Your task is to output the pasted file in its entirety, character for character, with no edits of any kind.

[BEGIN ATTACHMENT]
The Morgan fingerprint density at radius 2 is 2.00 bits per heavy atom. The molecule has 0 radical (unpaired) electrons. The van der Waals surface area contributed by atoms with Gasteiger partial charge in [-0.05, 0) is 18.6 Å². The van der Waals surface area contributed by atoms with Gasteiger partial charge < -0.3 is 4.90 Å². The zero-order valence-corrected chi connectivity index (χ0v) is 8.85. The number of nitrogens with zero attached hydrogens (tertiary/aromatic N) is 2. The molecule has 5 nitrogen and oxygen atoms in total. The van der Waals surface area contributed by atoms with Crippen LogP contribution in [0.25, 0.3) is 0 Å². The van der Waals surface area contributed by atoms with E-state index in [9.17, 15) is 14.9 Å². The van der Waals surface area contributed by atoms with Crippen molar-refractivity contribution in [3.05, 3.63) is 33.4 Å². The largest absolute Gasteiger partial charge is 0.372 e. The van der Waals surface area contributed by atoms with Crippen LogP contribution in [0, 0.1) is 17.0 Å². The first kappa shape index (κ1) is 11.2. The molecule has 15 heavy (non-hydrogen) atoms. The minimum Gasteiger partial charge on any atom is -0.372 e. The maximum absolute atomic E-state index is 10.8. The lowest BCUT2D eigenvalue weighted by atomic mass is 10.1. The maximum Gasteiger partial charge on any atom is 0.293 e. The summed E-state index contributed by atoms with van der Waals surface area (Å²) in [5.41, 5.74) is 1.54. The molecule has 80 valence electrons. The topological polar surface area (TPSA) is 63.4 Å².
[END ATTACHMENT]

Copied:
The Morgan fingerprint density at radius 2 is 2.00 bits per heavy atom. The molecule has 0 radical (unpaired) electrons. The van der Waals surface area contributed by atoms with Gasteiger partial charge in [-0.05, 0) is 18.6 Å². The van der Waals surface area contributed by atoms with Gasteiger partial charge < -0.3 is 4.90 Å². The zero-order valence-corrected chi connectivity index (χ0v) is 8.85. The number of nitrogens with zero attached hydrogens (tertiary/aromatic N) is 2. The molecule has 5 nitrogen and oxygen atoms in total. The van der Waals surface area contributed by atoms with Crippen LogP contribution in [0.25, 0.3) is 0 Å². The van der Waals surface area contributed by atoms with E-state index in [9.17, 15) is 14.9 Å². The van der Waals surface area contributed by atoms with Crippen molar-refractivity contribution in [3.05, 3.63) is 33.4 Å². The largest absolute Gasteiger partial charge is 0.372 e. The van der Waals surface area contributed by atoms with Crippen LogP contribution in [0, 0.1) is 17.0 Å². The first kappa shape index (κ1) is 11.2. The molecule has 15 heavy (non-hydrogen) atoms. The minimum Gasteiger partial charge on any atom is -0.372 e. The maximum absolute atomic E-state index is 10.8. The lowest BCUT2D eigenvalue weighted by atomic mass is 10.1. The maximum Gasteiger partial charge on any atom is 0.293 e. The summed E-state index contributed by atoms with van der Waals surface area (Å²) in [5.41, 5.74) is 1.54. The molecule has 80 valence electrons. The topological polar surface area (TPSA) is 63.4 Å².